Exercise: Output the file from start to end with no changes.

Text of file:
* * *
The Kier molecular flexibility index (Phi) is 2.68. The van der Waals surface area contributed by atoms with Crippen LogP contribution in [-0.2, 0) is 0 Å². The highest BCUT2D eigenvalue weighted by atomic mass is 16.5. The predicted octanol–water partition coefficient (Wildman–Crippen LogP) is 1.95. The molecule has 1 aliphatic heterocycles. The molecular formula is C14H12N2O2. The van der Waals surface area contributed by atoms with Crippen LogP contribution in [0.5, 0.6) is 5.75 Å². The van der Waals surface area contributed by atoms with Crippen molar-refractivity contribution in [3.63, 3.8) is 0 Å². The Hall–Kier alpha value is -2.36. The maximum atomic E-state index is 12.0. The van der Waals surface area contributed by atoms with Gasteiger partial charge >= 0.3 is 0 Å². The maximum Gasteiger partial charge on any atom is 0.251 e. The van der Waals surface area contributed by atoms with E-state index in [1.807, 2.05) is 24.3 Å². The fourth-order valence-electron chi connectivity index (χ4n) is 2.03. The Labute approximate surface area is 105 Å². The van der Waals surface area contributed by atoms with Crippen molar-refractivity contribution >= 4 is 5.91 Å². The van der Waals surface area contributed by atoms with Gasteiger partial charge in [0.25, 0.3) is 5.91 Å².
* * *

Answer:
The Kier molecular flexibility index (Phi) is 2.68. The van der Waals surface area contributed by atoms with Crippen LogP contribution in [-0.2, 0) is 0 Å². The highest BCUT2D eigenvalue weighted by atomic mass is 16.5. The predicted octanol–water partition coefficient (Wildman–Crippen LogP) is 1.95. The molecule has 1 aliphatic heterocycles. The molecular formula is C14H12N2O2. The van der Waals surface area contributed by atoms with Crippen LogP contribution in [0.5, 0.6) is 5.75 Å². The van der Waals surface area contributed by atoms with Crippen molar-refractivity contribution in [3.63, 3.8) is 0 Å². The Hall–Kier alpha value is -2.36. The maximum atomic E-state index is 12.0. The van der Waals surface area contributed by atoms with Gasteiger partial charge >= 0.3 is 0 Å². The maximum Gasteiger partial charge on any atom is 0.251 e. The van der Waals surface area contributed by atoms with E-state index in [1.807, 2.05) is 24.3 Å². The fourth-order valence-electron chi connectivity index (χ4n) is 2.03. The Labute approximate surface area is 105 Å². The van der Waals surface area contributed by atoms with Crippen molar-refractivity contribution >= 4 is 5.91 Å². The van der Waals surface area contributed by atoms with Gasteiger partial charge in [0.25, 0.3) is 5.91 Å².